Scholars have been speculating over a text fragment provisionally dated to the 1st century A.D. It is a Greek uncial text of Mark 5:15-18. If genuine, it would confirm that written texts on Jesus were circulating only a few decades after his death.
So is this fragment really from the 1st century? Tom Verenna has posted an initial analysis. For anyone curious about how one analyzes a fragment’s authenticity, it’s an interesting read. Verenna also posts several clear photos of the Mark fragment.
His conclusion: “I have to say it looks fake.” Read carefully though, and you will see this is not his full conclusion. Verenna links a few others’ reactions to the fragment at the bottom of his post. We look forward to hearing other scholarly opinions on this.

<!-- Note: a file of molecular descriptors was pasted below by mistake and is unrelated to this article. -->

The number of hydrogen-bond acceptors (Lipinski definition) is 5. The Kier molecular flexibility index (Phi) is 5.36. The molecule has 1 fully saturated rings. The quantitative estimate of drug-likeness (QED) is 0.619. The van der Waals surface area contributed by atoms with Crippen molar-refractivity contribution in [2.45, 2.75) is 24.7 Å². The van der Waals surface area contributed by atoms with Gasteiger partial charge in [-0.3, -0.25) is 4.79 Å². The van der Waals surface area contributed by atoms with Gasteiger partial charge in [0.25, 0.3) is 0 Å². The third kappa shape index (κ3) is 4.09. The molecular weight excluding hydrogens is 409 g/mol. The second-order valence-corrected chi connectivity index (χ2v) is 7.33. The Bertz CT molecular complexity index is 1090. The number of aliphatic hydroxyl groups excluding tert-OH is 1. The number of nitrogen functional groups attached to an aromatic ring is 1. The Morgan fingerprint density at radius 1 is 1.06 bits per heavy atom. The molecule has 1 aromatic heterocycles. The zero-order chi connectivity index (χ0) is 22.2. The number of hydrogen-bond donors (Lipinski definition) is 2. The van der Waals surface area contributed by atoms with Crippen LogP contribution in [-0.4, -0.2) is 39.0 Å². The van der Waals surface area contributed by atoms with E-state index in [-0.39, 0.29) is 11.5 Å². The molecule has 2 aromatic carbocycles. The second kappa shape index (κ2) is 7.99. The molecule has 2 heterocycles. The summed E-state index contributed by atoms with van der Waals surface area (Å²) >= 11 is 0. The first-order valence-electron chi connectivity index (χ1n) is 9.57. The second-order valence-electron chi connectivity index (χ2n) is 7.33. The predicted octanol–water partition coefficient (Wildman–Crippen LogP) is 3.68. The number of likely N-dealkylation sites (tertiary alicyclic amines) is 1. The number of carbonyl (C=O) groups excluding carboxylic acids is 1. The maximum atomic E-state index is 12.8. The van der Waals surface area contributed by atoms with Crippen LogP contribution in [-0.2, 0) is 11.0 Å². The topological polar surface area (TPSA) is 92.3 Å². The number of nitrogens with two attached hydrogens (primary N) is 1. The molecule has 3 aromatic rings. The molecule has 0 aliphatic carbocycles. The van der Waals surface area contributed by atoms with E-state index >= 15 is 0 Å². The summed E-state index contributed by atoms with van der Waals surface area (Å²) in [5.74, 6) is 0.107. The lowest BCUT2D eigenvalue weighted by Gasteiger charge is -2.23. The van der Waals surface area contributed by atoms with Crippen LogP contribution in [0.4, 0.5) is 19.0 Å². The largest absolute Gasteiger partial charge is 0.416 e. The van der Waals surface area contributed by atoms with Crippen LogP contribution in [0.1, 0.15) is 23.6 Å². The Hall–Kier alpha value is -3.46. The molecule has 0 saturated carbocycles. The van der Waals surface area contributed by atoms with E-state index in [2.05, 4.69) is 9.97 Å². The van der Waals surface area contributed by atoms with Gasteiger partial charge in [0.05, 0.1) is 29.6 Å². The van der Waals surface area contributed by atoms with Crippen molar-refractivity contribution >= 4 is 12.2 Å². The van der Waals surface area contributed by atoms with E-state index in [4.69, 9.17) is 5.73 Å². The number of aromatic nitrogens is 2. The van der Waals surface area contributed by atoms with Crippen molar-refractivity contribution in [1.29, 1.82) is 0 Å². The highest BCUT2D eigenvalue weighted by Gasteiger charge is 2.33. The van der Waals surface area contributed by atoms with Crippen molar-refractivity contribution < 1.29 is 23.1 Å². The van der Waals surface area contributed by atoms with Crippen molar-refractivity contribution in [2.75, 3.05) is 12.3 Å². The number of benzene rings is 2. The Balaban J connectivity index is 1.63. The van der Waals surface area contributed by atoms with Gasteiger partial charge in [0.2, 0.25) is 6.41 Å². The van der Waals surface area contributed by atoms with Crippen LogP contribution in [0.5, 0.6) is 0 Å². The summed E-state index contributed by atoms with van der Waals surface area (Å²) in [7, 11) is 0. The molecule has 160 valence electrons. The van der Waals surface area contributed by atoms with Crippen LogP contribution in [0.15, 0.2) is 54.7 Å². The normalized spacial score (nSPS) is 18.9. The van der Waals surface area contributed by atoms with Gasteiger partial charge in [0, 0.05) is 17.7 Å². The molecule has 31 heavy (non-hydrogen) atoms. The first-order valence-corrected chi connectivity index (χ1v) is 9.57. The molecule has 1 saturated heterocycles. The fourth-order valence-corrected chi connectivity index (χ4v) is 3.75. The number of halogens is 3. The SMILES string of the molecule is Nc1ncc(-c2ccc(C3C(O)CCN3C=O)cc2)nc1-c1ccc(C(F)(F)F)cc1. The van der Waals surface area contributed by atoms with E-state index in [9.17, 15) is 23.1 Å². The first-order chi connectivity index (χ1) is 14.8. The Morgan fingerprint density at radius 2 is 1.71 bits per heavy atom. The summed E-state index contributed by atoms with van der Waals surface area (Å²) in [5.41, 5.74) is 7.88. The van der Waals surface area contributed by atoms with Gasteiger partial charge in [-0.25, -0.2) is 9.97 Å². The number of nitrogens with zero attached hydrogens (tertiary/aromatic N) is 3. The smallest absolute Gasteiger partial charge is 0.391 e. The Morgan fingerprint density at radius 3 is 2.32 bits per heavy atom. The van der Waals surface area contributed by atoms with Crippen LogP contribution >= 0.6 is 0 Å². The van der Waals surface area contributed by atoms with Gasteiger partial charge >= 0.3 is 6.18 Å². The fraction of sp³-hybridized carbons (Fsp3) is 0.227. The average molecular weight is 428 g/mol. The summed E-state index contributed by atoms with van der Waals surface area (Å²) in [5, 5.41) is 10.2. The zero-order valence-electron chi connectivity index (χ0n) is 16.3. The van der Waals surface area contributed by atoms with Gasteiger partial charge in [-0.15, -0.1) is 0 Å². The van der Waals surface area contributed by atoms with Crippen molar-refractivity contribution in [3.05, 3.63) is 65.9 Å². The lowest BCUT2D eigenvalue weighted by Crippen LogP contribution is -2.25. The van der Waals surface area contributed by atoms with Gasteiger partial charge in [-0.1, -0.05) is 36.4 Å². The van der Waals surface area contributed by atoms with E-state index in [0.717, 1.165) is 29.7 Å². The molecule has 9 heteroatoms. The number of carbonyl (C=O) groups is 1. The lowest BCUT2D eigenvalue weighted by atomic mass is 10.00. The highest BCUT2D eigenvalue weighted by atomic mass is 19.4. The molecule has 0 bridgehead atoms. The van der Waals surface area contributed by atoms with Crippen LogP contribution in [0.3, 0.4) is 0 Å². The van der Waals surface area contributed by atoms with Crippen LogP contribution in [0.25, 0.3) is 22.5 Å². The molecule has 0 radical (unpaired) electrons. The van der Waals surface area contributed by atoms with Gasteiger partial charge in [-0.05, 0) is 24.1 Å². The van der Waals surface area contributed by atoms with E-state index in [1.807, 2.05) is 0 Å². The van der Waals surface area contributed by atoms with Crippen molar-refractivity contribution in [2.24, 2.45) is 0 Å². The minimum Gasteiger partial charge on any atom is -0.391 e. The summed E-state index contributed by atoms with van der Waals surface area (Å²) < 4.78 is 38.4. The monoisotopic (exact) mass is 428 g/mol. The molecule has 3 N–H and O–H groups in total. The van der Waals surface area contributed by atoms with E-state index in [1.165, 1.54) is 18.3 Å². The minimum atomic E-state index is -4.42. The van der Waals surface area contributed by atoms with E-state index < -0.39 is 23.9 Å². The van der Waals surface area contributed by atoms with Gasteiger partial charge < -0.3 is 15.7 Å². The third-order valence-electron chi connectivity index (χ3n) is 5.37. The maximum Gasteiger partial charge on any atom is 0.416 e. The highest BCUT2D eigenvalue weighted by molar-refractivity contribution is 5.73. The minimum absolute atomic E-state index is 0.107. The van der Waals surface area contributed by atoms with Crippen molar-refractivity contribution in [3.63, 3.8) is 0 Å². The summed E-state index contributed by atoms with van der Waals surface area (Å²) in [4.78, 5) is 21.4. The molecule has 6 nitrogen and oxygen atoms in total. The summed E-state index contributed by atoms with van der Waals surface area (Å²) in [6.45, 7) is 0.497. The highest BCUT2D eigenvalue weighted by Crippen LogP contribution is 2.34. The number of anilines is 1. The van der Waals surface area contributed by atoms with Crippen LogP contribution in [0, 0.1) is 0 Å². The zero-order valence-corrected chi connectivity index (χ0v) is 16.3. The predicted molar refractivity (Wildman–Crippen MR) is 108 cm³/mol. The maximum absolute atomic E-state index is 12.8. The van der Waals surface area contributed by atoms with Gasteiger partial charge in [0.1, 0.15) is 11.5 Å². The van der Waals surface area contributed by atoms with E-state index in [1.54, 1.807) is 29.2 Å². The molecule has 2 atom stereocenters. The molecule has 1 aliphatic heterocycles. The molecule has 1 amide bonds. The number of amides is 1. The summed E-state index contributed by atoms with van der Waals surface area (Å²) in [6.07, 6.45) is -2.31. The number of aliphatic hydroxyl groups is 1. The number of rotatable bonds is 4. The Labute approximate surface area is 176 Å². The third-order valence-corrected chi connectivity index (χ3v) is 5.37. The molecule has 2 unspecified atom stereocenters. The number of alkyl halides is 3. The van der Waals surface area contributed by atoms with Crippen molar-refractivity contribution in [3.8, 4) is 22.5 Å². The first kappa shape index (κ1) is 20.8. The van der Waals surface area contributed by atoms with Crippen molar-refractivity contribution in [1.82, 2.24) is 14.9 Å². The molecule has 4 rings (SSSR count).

By the way… as Jim Davila points out, “the question of whether this fragment is fake is entirely separate from the question of whether a first-century fragment of Mark has been discovered.” In other words, if this fragment is fake, from where did the forger copy the text? Verenna addresses this possibility in his post. Again, interesting.
Jim’s point is an apt one. This may not even be the manuscript that Wallace was talking about. This might just be a fake that a tourist bought, found out that it was a fake, and decided to make the best of it by posting it up as a real fragment. Someone easily could have linked the two on accident (either due to lack of experience or just because they didn’t know). Association is a pain like that. Thanks for the repost! Much appreciated.